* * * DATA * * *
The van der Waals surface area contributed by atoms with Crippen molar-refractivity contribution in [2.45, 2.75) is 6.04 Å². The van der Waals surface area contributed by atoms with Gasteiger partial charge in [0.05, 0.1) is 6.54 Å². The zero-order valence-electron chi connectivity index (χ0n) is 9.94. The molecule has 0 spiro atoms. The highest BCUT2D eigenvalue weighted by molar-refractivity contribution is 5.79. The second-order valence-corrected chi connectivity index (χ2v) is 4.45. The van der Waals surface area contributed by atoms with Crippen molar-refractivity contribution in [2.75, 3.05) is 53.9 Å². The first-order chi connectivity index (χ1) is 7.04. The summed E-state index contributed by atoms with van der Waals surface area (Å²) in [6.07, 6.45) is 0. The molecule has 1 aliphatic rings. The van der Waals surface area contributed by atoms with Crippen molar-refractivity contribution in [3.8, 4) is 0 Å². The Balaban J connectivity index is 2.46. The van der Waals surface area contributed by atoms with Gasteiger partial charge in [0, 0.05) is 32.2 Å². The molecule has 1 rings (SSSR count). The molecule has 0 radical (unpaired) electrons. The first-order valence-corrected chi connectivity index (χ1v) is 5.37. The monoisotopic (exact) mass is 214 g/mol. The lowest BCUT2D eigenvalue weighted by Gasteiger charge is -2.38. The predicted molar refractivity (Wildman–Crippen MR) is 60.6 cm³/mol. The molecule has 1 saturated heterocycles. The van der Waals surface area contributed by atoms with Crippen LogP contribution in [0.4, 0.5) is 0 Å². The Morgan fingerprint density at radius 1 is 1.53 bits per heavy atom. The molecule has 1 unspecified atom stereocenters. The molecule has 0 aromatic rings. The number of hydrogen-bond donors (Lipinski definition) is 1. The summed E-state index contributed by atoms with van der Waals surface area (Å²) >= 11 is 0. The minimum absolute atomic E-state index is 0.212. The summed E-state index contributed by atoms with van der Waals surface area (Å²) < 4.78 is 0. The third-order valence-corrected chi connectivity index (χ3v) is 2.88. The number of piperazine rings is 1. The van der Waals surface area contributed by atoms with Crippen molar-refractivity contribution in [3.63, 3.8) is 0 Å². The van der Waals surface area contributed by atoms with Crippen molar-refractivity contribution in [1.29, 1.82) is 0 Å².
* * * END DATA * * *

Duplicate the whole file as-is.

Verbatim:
The van der Waals surface area contributed by atoms with Crippen molar-refractivity contribution in [2.45, 2.75) is 6.04 Å². The van der Waals surface area contributed by atoms with Gasteiger partial charge in [0.05, 0.1) is 6.54 Å². The zero-order valence-electron chi connectivity index (χ0n) is 9.94. The molecule has 0 spiro atoms. The highest BCUT2D eigenvalue weighted by molar-refractivity contribution is 5.79. The second-order valence-corrected chi connectivity index (χ2v) is 4.45. The van der Waals surface area contributed by atoms with Crippen molar-refractivity contribution in [2.75, 3.05) is 53.9 Å². The first-order chi connectivity index (χ1) is 7.04. The summed E-state index contributed by atoms with van der Waals surface area (Å²) in [6.07, 6.45) is 0. The molecule has 1 aliphatic rings. The van der Waals surface area contributed by atoms with Crippen molar-refractivity contribution in [3.8, 4) is 0 Å². The Balaban J connectivity index is 2.46. The van der Waals surface area contributed by atoms with Gasteiger partial charge in [0, 0.05) is 32.2 Å². The molecule has 1 rings (SSSR count). The molecule has 0 radical (unpaired) electrons. The first-order valence-corrected chi connectivity index (χ1v) is 5.37. The monoisotopic (exact) mass is 214 g/mol. The lowest BCUT2D eigenvalue weighted by Gasteiger charge is -2.38. The predicted molar refractivity (Wildman–Crippen MR) is 60.6 cm³/mol. The molecule has 1 saturated heterocycles. The van der Waals surface area contributed by atoms with Crippen LogP contribution in [0.4, 0.5) is 0 Å². The Morgan fingerprint density at radius 1 is 1.53 bits per heavy atom. The molecule has 1 unspecified atom stereocenters. The molecule has 0 aromatic rings. The number of hydrogen-bond donors (Lipinski definition) is 1. The summed E-state index contributed by atoms with van der Waals surface area (Å²) >= 11 is 0. The minimum absolute atomic E-state index is 0.212. The summed E-state index contributed by atoms with van der Waals surface area (Å²) < 4.78 is 0. The third-order valence-corrected chi connectivity index (χ3v) is 2.88. The number of piperazine rings is 1. The van der Waals surface area contributed by atoms with Crippen molar-refractivity contribution in [3.63, 3.8) is 0 Å². The van der Waals surface area contributed by atoms with Crippen molar-refractivity contribution in [1.29, 1.82) is 0 Å².